The Sunday morning pass-the-plate offering has always been a reliable predictor of the commitment level of church members.
Long before they started leaving – often before many started complaining – people would express their dissatisfaction with a church by stopping or slowing down their giving. Sometimes subconsciously.
Like the canary in an old-time coal mine, a drop in giving patterns was always one of the best early warning signs that there might be something going badly that we, as church leaders, needed to be aware of.
While a drop in giving is still a concern, and can still be an early warning sign, it’s not as reliable as it used to be.
(This article is part of an ongoing series on Money and the Small Church, but it applies to churches of all sizes.)
New Generation, New Giving Patterns
Per-person giving has been dropping in many, maybe most churches for a while now. But that went into hyper-drive at the start of the great recession in October 2008. The recession may be officially over, but giving patterns have not rebounded as fast as the economy. And they’re not likely to any time soon.
We’ve experienced that at Cornerstone. In all but two of the last ten years our overall income into general church offerings has dropped year-to-year.
But during that season every other indicator has shown that we’ve been growing healthier. Attendance is up, involvement is up, fellowship is up, evangelism is up, discipleship is up.
The only thing other than giving that’s not up? Our average age. That’s gone down. And that’s the main reason our financial giving patterns have gone down, too.
We are well into the first generation in American history in which kids are making less than their parents did at the same age. Gen Xers and Millennials have to put in more hours for less pay with no promise of pensions.
When money as that hard coming in, it’s slower going out, too.
Switching To A Time-Based Church Economy
One of the biggest changes churches need to make in the next few decades is to move away from an offering-based church economy toward a time-based church economy.
The bad news may be that there’s less money available, but the good news is that today’s givers are ready to get their hands dirty. They’re not less generous than previous generations, they’re just less likely to want to pay someone else to do ministry on their behalf.
Unfortunately, most of our church systems are set up to utilize people’s money more than their time. We want donors more than volunteers. Givers more than workers.
Time, not money, is the new church commitment currency. We need to adapt the way we do church to show people that their time is valuable to us. But we’ve structured our churches on a money-based system for too long. We’re going to lose a lot of churches who can’t make the transition.
Here are a few changes we need to consider:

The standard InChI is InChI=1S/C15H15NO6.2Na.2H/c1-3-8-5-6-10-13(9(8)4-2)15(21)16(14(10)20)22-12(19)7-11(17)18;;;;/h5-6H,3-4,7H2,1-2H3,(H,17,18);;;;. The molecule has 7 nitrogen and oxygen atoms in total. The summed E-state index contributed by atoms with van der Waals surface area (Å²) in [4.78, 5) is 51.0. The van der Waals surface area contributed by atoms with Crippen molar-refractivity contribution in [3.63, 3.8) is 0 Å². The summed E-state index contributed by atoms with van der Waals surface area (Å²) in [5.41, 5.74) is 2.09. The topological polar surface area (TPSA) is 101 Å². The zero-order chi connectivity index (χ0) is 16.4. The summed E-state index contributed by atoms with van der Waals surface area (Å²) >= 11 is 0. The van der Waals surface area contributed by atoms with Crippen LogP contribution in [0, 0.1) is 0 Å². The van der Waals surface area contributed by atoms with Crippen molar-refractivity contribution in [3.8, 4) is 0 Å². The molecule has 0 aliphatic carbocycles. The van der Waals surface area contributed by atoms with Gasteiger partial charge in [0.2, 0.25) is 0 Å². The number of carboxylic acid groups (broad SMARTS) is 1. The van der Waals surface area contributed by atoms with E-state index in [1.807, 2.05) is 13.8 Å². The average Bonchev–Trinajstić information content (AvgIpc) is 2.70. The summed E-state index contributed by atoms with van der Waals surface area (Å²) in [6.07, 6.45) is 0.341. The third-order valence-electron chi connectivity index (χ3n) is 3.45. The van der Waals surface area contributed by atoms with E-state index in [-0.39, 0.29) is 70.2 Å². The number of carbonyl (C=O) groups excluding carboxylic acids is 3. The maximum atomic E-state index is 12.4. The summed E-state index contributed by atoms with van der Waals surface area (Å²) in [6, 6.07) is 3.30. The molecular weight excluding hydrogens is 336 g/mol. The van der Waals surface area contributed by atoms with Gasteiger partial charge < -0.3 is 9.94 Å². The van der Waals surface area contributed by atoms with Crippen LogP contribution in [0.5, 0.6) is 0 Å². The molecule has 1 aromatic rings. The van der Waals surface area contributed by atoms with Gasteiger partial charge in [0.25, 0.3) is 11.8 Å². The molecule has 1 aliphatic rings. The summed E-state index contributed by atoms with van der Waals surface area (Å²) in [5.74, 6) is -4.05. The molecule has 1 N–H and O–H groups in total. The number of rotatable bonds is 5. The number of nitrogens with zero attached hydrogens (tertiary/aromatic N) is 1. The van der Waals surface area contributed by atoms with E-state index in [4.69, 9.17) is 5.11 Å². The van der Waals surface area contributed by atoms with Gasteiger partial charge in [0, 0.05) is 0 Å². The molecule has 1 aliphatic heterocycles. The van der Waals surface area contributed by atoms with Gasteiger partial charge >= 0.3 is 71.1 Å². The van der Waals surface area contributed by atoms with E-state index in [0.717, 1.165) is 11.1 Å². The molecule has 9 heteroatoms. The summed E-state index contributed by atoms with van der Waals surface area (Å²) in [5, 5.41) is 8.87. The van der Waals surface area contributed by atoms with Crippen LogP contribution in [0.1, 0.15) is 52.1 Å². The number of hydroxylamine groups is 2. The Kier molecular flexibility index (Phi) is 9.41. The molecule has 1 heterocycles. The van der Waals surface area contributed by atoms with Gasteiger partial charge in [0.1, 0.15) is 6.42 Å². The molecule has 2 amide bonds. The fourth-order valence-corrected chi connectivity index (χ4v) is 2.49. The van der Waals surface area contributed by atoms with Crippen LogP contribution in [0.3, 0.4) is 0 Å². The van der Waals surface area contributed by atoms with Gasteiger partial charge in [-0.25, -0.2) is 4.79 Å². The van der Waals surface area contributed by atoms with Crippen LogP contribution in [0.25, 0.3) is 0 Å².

1. More work teams, fewer committees
Team do things. Committees tell others to do things – including deciding where the money will go.
Today’s givers want to put their time and money into ministry teams rather than serve on a committee. And they don’t want members of an uninvolved committee standing in judgment over what their team does with their time and money.
2. Better value for their time
In my previous post, Church Attendance Patterns Are Changing And We Have To Adapt, I talked about how people attend far less often than they used to. When you combine that with the changes in giving it’s even more important for us to help people get as much value as possible for both their time and their money.
In other words, we need to be ready. Starting on time, being prepared and ending when promised doesn’t just matter for the occasional attender, it matters for the hard-working volunteer even more.
Churches that make people wait while we get our act together will lose them faster than ever. And we’ll lose highly motivated people the fastest of all.
3. Give them an experience they can’t get online
People used to come to church for a great sermon. That’s still high on their list for choosing one church over another, but if that’s all the value they’re getting, they can and will stay home and watch online – and not necessarily their home church.
When people go through the trouble of leaving their house to attend church, what they experience in person needs to be better than what they can get online.
We have to pay as much attention to opportunities for passionate worship, deep friendship and meaningful service as we do to a well-crafted sermon.
4. Challenge them to commit, not just to donate
People need to know that when we talk about giving, it’s more than just finances. Generous people give more than their money.
They need opportunities to offer their time, experience and talents in ways that spur a generosity of spirit.
5. Don’t be the only recipient of their generosity
Generous people want to attend and serve generous churches. Generous churches don’t keep everything for themselves.
Instead of everything landing at the church doorstep, we need to work with our church members to bless others in ways that don’t have an obvious benefit to the church’s bottom line.
Generous people are givers. And generous churches are too.
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